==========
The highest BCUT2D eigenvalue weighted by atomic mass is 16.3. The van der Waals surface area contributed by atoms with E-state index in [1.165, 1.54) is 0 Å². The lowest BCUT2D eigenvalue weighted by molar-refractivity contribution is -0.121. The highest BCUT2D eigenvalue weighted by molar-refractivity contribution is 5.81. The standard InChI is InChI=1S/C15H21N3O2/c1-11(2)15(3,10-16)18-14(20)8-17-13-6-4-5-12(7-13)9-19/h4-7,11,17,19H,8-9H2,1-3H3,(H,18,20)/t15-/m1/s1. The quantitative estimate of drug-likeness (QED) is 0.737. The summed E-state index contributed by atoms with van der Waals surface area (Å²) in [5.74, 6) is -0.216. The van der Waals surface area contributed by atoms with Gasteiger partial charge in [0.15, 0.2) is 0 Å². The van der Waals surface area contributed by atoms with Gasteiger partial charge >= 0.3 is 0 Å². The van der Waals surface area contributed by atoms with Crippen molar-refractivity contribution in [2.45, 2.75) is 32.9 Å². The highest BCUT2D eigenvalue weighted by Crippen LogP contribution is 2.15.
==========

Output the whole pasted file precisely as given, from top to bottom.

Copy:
The highest BCUT2D eigenvalue weighted by atomic mass is 16.3. The van der Waals surface area contributed by atoms with E-state index in [1.165, 1.54) is 0 Å². The lowest BCUT2D eigenvalue weighted by molar-refractivity contribution is -0.121. The highest BCUT2D eigenvalue weighted by molar-refractivity contribution is 5.81. The standard InChI is InChI=1S/C15H21N3O2/c1-11(2)15(3,10-16)18-14(20)8-17-13-6-4-5-12(7-13)9-19/h4-7,11,17,19H,8-9H2,1-3H3,(H,18,20)/t15-/m1/s1. The quantitative estimate of drug-likeness (QED) is 0.737. The summed E-state index contributed by atoms with van der Waals surface area (Å²) in [5.74, 6) is -0.216. The van der Waals surface area contributed by atoms with Gasteiger partial charge in [0.15, 0.2) is 0 Å². The van der Waals surface area contributed by atoms with Gasteiger partial charge >= 0.3 is 0 Å². The van der Waals surface area contributed by atoms with Crippen molar-refractivity contribution in [2.45, 2.75) is 32.9 Å². The highest BCUT2D eigenvalue weighted by Crippen LogP contribution is 2.15.